Collins JW, Soskolne GR, Rankin KM, Bennett AC. Differing first year mortality rates of term births to White, African-American, and Mexican-American US-born and foreign-born mothers. Matern Child Health J. 2013;17:1776–83.
David R, Collins J. Disparities in infant mortality: what’s genetics got to do with it? Am J Public Health. 2007;97:1191–7.
Dominguez TP, Strong EF, Krieger N, Gillman MW, Rich-Edwards JW. Differences in the self-reported racism experiences of US-born and foreign-born Black pregnant women. Soc Sci Med. 2009;69:258–65.
Paradies Y, Ben J, Denson N, Elias A, Priest N, Pieterse A, et al. Racism as a determinant of health: a systematic review and meta-analysis. PLoS ONE. 2015;10:e0138511.
Allen AM, Wang Y, Chae DH, Price MM, Powell W, Steed TC, et al. Racial discrimination, the superwoman schema, and allostatic load: exploring an integrative stress-coping model among African American women. Ann N Y Acad Sci. 2019;1457:104–27.
Giscombé CL, Lobel M. Explaining disproportionately high rates of adverse birth outcomes among African Americans: the impact of stress, racism, and related factors in pregnancy. Psychol Bull. 2005;131:662–83.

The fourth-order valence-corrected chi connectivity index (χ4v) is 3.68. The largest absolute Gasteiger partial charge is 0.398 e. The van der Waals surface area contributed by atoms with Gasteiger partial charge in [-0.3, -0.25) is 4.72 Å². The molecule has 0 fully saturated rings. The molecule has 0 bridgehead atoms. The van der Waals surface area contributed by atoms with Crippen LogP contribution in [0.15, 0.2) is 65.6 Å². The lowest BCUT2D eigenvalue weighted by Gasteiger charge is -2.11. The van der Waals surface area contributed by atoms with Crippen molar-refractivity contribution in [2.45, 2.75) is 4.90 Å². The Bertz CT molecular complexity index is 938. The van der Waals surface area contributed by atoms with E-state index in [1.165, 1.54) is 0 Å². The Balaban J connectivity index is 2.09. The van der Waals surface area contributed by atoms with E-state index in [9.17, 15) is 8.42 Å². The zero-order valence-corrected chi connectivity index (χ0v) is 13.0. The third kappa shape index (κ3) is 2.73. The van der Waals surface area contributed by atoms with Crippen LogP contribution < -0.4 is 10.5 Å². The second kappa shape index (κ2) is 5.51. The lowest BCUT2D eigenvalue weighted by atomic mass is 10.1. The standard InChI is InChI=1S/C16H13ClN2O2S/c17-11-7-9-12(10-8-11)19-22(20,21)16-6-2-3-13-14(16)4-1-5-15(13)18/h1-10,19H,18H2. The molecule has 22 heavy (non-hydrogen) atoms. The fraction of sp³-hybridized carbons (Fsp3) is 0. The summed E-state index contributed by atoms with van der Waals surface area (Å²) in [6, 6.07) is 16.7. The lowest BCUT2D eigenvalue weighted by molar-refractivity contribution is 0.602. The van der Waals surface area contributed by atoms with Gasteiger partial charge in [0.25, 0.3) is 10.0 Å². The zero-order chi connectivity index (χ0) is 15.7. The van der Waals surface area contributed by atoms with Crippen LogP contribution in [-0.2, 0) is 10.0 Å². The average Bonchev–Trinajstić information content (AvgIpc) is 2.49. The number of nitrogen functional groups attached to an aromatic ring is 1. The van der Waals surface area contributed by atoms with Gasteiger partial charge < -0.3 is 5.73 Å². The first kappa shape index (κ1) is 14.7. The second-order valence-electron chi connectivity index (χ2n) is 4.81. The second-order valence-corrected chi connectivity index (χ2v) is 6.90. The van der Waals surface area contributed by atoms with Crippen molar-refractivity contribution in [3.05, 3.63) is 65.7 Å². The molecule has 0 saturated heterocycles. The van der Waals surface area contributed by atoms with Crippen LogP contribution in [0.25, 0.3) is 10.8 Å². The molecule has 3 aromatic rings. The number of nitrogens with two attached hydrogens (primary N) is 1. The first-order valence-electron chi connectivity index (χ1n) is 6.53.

Akresh IR, Frank R. Health selection among new immigrants? Am J Public Health. 2008;98:2058–64.
Ro A, Fleischer NL, Blebu B. An examination of health selection among U.S. immigrants using multi-national data. Soc Sci Med. 2016;158:114–21.
Owens DC, Fett SM. Black maternal and infant health: historical legacies of slavery. Am J Public Health. 2019;109:1342–5.
Hamad R, Rehkopf DH. Poverty, pregnancy, and birth outcomes: a study of the earned income tax credit. Paediatr Perinat Epidemiol. 2015;29:444–52.
Surkan PJ, Dong L, Ji Y, Hong X, Ji H, Kimmel M, et al. Paternal involvement and support and risk of preterm birth: findings from the Boston Birth Cohort. J Psychosom Obstet Gynaecol. 2019;40:48–56.
This study was supported by funding from the California Preterm Birth Initiative. The funder had no role in the following: study conception/design, data analysis and interpretation, manuscript composition and the decision to submit for publication. This study was presented virtually as a poster presentation at the 33rd Annual Meeting of the Society for Pediatric and Perinatal Epidemiologic Research.
The authors declare no competing interests.
Publisher’s note Springer Nature remains neutral with regard to jurisdictional claims in published maps and institutional affiliations.
About this article
Cite this article
McKenzie-Sampson, S., Baer, R.J., Blebu, B.E. et al. Maternal nativity and risk of adverse perinatal outcomes among Black women residing in California, 2011–2017. J Perinatol (2021). https://doi.org/10.1038/s41372-021-01149-9